Re: Bug#75144: GNOME'e nterm service
On Thu, Oct 19, 2000 at 06:02:14PM +0100, Sergio Brandano wrote:
> >actually i dont think it is really relevant what nterm really is, cos
> >that is just something nmap came up with.
> It is relevant because it is a tcp service that I may NOT want to
> give or use, because it is running on my machine, because I am
> And actually no, it has nothing to do with nmap. nmap is just a port
---end quoted text---
I think what your misunderstanding here is what nmap is telling you and how it works.
Yes, this has everything to do with nmap.
nmap is just a port scanner. nmap comes with a file ("nmap-services" if I remember correctly) which has a long list of port numbers associated with the names of programs that are most commonly found running on those ports from the author's experience. apparantly there is a program called nterm out there somewhere which often runs on port 1026. this program may run on linux systems, but it may not, it may be a windows program that uses that port, or a mac program that uses that port. The thing to keep in mind is that nmap has no way of telling what programs are being run on a certain port, all it can tell is if a port is open or not, and when it finds one that's open it tells you it's open, and tells you what program MAY be using that port.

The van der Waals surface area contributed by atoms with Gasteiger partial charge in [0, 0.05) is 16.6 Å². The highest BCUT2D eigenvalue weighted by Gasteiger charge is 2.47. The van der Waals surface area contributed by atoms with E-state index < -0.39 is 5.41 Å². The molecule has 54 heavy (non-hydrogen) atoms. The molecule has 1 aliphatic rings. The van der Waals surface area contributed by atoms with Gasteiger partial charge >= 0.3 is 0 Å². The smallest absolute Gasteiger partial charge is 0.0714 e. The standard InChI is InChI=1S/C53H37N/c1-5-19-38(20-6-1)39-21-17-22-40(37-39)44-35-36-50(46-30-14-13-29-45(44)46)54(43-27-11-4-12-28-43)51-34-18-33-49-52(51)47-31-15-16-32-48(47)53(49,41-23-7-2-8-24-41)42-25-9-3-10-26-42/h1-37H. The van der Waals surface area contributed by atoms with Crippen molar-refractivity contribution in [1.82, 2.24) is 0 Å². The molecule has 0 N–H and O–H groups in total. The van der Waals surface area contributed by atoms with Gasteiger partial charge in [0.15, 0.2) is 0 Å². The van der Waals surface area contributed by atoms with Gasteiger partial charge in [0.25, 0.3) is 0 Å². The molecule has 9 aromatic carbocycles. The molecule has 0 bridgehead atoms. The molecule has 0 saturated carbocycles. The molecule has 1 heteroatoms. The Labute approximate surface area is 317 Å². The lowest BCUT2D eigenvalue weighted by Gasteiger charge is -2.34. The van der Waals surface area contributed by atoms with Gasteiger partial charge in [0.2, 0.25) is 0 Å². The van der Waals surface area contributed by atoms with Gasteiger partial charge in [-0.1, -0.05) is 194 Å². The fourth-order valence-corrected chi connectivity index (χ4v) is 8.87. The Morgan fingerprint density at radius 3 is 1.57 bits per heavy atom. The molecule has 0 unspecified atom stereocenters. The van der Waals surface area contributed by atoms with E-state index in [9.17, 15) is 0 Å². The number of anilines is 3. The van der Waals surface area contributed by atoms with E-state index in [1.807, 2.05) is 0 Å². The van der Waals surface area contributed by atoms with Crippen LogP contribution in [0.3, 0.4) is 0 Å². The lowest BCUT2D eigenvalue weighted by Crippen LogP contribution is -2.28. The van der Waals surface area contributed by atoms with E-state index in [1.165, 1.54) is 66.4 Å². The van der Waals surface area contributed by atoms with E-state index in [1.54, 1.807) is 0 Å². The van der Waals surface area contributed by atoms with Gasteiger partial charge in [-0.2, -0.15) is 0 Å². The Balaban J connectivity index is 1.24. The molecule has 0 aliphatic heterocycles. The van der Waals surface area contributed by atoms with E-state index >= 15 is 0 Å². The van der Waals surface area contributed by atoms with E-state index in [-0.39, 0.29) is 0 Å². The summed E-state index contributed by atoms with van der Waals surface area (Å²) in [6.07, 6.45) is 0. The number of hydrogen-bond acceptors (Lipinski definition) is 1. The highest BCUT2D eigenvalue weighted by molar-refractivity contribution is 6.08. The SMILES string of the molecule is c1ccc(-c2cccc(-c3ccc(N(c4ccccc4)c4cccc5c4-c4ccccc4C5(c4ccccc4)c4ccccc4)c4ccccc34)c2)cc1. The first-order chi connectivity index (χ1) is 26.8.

netstat on the other hand (which you used earlier) can tell you exactly what program is running on a specific port. and netstat told you it was gnome-session. so gnome-session is the program you should be researching. nterm has absolutely NOTHING to do with what your reporting.
I hope this clearifies matters for you.
Brian Johnson <email@example.com>
Software undergoes beta testing shortly before it's released.
Beta is Latin for still doesn't work.